MotoGP: 10 reasons to be there

Why you can't afford to miss MotoGP at Sepang this weekend!

motogp14The 2015 Shell Advance Malaysia Motorcycle Grand Prix is happening this weekend (23rd- 25th October) at the Sepang International Circuit and as always, it’ll feature some close racing action in all three classes. This year however promises to be extra special as there is the potential to see one and maybe even two world champions being crowned in front of a live audience that’s expected to number up to 100,000 racing fans. So, if you still need a reason to justify why you should be at the track this weekend, here are 10 of them:

  1. The drama of the 2015 MotoGP championship

Despite all the close on-track action, the MotoGP world championship is rarely a closely fought out affair. There’s usually a rider and machine combination that clicks better than the rest leading to multiple early season wins and an unassailable championship lead. The 2014 season was a perfect example as Marc Marquez’s 10-win streak to start the season meant he could afford the luxury of coasting through the latter rounds and still pick up his second MotoGP crown.


This year has proven to be the exception to the rule. Though Valentino Rossi has led the standings since his opening round victory at Qatar, Jorge Lorenzo has eaten into his championship lead at multiple points during the season. Just three races ago, he trailed by 23-points but heading into Sepang he’s only 11 points behind with a maximum of 50 still to play for. The fact that both ride for the same Movistar Yamaha MotoGP team just adds to the drama as there isn’t any machinery advantage to cloud the issue. It’s mano-a-mano where a legend of the sport is taking on the man who has usurped his unquestioned number one status in his own team.

In case you’re wondering, the last time the MotoGP world championship went down to the wire was in 2006 when Nicky Hayden snatched the title from Rossi (yes, he’s been around forever) at the very last race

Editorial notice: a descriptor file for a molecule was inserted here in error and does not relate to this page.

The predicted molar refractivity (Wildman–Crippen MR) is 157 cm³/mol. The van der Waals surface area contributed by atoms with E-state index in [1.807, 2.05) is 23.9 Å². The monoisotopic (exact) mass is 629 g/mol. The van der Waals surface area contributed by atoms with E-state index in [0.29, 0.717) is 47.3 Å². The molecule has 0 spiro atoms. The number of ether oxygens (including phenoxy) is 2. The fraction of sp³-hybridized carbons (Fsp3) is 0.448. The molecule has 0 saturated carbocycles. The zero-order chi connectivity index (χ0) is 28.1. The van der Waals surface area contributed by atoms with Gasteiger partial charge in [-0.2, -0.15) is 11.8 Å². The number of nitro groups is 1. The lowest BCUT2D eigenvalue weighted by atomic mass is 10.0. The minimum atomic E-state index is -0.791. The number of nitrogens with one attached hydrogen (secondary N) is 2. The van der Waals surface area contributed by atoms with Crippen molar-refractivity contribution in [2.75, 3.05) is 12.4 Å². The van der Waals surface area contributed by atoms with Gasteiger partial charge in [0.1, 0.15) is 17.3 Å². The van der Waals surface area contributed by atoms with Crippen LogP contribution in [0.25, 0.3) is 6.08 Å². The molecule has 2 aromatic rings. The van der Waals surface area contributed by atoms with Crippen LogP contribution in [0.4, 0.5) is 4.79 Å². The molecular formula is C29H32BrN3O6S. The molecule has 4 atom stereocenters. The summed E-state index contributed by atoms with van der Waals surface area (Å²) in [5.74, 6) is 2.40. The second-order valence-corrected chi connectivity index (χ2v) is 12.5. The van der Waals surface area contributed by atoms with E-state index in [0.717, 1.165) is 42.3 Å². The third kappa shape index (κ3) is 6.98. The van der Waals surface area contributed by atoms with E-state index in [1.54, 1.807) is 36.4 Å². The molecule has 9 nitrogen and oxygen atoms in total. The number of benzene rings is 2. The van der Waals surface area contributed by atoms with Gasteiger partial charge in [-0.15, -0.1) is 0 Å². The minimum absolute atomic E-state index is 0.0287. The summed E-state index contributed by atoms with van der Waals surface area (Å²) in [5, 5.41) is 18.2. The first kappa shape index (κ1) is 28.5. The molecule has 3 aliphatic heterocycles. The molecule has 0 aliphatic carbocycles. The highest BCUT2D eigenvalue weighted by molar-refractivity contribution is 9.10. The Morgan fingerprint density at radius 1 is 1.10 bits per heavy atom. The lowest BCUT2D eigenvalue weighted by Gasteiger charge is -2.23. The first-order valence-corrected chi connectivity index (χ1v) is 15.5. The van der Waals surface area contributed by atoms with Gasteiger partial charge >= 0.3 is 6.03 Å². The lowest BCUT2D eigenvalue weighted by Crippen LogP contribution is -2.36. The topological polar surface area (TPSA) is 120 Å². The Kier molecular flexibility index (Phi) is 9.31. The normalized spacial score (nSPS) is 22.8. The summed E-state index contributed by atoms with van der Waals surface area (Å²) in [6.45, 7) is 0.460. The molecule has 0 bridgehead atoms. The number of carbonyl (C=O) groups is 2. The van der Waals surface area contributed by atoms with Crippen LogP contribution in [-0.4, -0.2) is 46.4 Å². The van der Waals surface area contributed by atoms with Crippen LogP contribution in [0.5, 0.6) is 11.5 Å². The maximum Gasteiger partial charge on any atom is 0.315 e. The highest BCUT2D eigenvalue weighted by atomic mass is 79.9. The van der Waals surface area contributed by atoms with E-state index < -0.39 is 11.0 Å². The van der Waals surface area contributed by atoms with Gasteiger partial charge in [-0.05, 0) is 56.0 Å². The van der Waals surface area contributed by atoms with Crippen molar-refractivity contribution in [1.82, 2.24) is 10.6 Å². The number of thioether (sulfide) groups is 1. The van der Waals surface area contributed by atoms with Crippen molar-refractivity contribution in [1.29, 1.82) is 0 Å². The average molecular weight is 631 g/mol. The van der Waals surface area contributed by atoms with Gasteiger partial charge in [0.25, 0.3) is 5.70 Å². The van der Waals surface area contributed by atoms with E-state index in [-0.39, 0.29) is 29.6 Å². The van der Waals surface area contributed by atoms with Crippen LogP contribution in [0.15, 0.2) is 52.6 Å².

1. Marc Marquez
Marquez the spoiler?

He may only be 22, but Marc Marquez is already well on his way to attaining legendary status. His championship crown as a rookie in 2013 was already amazing but for an encore, he decimated the field in 2014 by going on an unprecedented winning streak. Odds-on favourite to win in 2015 too, some technical issues with Honda’s 2015 bike (they’re now using a hybrid version of the 2014 chassis), the big leap Yamaha made in the off-season and crashing in five races this year have knocked him out of contention. Still, Marquez and his Repsol Honda are the fastest combination in MotoGP over a single lap and he could very well follow up his victory in Australia last weekend with a win at Sepang and make it a hat trick at the last race in Valencia.

To add some intrigue to the story, Jorge Lorenzo needs another rider to finish ahead of Valentino Rossi in at least one race because even if he wins the final two rounds, Rossi can afford to finish second in both races to claim his 10th world championship. Could Marquez cast aside his own competitive drive and help his fellow Spaniard or will he just go for broke, as he has nothing to lose? Rossi has recently criticised Marquez for trying to play king maker, claiming he’s seeking revenge over two racing incidents earlier in the year, so it’ll be interesting how Marc responds at Sepang.

  1. Threats to Spanish supremacy

Jorge Lorenzo, Marc Marquez and Dani Pedrosa are from Spain; meaning one country controls three of the four bikes capable of winning races in MotoGP. MotoGP promoter, DORNA, is a Spanish company who also run the World SBK championship. The Spanish CEV championship (essentially a local series) is now an FIM run European series using the same Moto3 and Moto2 machinery as the Grand Prix boys. Do you see where I’m going with this?

The 2014 Moto3, Moto2 and MotoGP world championships were all claimed by Spanish riders and it was the same in 2013. Spain’s domination of motorcycle racing is such that most fans are probably more familiar with the Marcha Real than their own national anthem.

Spain vs. Italy: two races left, two contenders for the crown, only one can prevail: will it be Lorenzo (left) or Rossi?